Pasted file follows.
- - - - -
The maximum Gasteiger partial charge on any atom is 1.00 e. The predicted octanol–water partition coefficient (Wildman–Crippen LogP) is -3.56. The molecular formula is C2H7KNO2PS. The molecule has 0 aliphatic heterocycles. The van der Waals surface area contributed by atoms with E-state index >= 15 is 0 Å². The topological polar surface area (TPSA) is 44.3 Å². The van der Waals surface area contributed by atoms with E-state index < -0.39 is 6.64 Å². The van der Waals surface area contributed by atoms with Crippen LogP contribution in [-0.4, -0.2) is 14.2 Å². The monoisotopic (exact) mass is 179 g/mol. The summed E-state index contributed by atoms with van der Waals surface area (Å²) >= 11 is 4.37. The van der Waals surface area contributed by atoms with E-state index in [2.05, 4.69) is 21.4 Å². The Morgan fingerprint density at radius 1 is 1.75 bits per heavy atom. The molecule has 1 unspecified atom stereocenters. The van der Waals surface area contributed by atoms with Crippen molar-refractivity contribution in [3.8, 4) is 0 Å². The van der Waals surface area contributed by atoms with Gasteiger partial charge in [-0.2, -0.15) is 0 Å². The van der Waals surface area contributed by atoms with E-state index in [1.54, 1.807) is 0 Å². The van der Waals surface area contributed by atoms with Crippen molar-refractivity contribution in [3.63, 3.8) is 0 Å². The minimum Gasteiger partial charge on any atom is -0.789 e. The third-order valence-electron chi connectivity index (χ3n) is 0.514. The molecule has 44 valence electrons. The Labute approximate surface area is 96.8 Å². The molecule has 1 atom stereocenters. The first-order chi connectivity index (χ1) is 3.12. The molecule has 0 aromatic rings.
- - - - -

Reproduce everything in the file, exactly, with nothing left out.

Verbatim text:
The maximum Gasteiger partial charge on any atom is 1.00 e. The predicted octanol–water partition coefficient (Wildman–Crippen LogP) is -3.56. The molecular formula is C2H7KNO2PS. The molecule has 0 aliphatic heterocycles. The van der Waals surface area contributed by atoms with E-state index >= 15 is 0 Å². The topological polar surface area (TPSA) is 44.3 Å². The van der Waals surface area contributed by atoms with E-state index < -0.39 is 6.64 Å². The van der Waals surface area contributed by atoms with Crippen LogP contribution in [-0.4, -0.2) is 14.2 Å². The monoisotopic (exact) mass is 179 g/mol. The summed E-state index contributed by atoms with van der Waals surface area (Å²) >= 11 is 4.37. The van der Waals surface area contributed by atoms with E-state index in [2.05, 4.69) is 21.4 Å². The Morgan fingerprint density at radius 1 is 1.75 bits per heavy atom. The molecule has 1 unspecified atom stereocenters. The van der Waals surface area contributed by atoms with Crippen molar-refractivity contribution in [3.8, 4) is 0 Å². The van der Waals surface area contributed by atoms with Gasteiger partial charge in [-0.2, -0.15) is 0 Å². The van der Waals surface area contributed by atoms with E-state index in [1.54, 1.807) is 0 Å². The van der Waals surface area contributed by atoms with Crippen molar-refractivity contribution in [3.63, 3.8) is 0 Å². The minimum Gasteiger partial charge on any atom is -0.789 e. The third-order valence-electron chi connectivity index (χ3n) is 0.514. The molecule has 44 valence electrons. The Labute approximate surface area is 96.8 Å². The molecule has 1 atom stereocenters. The first-order chi connectivity index (χ1) is 3.12. The molecule has 0 aromatic rings.